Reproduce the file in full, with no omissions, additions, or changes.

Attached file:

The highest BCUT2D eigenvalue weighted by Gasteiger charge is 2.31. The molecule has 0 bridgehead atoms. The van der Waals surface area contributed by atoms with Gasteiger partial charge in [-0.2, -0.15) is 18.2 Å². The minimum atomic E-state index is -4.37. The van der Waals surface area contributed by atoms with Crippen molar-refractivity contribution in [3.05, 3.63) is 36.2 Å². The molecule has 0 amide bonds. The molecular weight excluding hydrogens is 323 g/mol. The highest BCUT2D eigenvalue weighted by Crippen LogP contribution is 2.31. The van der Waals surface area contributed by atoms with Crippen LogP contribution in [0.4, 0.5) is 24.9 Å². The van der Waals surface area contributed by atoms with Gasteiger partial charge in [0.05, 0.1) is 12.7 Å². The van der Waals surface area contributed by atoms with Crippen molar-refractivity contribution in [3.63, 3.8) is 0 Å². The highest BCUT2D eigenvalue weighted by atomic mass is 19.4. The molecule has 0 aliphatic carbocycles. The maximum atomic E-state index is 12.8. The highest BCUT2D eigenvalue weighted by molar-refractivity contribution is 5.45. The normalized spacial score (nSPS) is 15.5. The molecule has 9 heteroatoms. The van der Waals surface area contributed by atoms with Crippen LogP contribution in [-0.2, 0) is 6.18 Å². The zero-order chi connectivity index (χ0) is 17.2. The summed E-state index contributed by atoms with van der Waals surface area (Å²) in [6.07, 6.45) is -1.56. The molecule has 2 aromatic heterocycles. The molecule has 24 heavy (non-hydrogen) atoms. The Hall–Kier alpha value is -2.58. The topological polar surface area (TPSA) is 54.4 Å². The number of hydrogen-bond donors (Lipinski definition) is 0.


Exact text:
The highest BCUT2D eigenvalue weighted by Gasteiger charge is 2.31. The molecule has 0 bridgehead atoms. The van der Waals surface area contributed by atoms with Gasteiger partial charge in [-0.2, -0.15) is 18.2 Å². The minimum atomic E-state index is -4.37. The van der Waals surface area contributed by atoms with Crippen molar-refractivity contribution in [3.05, 3.63) is 36.2 Å². The molecule has 0 amide bonds. The molecular weight excluding hydrogens is 323 g/mol. The highest BCUT2D eigenvalue weighted by Crippen LogP contribution is 2.31. The van der Waals surface area contributed by atoms with Crippen LogP contribution in [0.4, 0.5) is 24.9 Å². The van der Waals surface area contributed by atoms with Gasteiger partial charge in [0.05, 0.1) is 12.7 Å². The van der Waals surface area contributed by atoms with Crippen molar-refractivity contribution in [3.63, 3.8) is 0 Å². The highest BCUT2D eigenvalue weighted by atomic mass is 19.4. The molecule has 0 aliphatic carbocycles. The maximum atomic E-state index is 12.8. The highest BCUT2D eigenvalue weighted by molar-refractivity contribution is 5.45. The normalized spacial score (nSPS) is 15.5. The molecule has 9 heteroatoms. The van der Waals surface area contributed by atoms with Crippen LogP contribution in [-0.2, 0) is 6.18 Å². The zero-order chi connectivity index (χ0) is 17.2. The summed E-state index contributed by atoms with van der Waals surface area (Å²) in [6.07, 6.45) is -1.56. The molecule has 2 aromatic heterocycles. The molecule has 24 heavy (non-hydrogen) atoms. The Hall–Kier alpha value is -2.58. The topological polar surface area (TPSA) is 54.4 Å². The number of hydrogen-bond donors (Lipinski definition) is 0.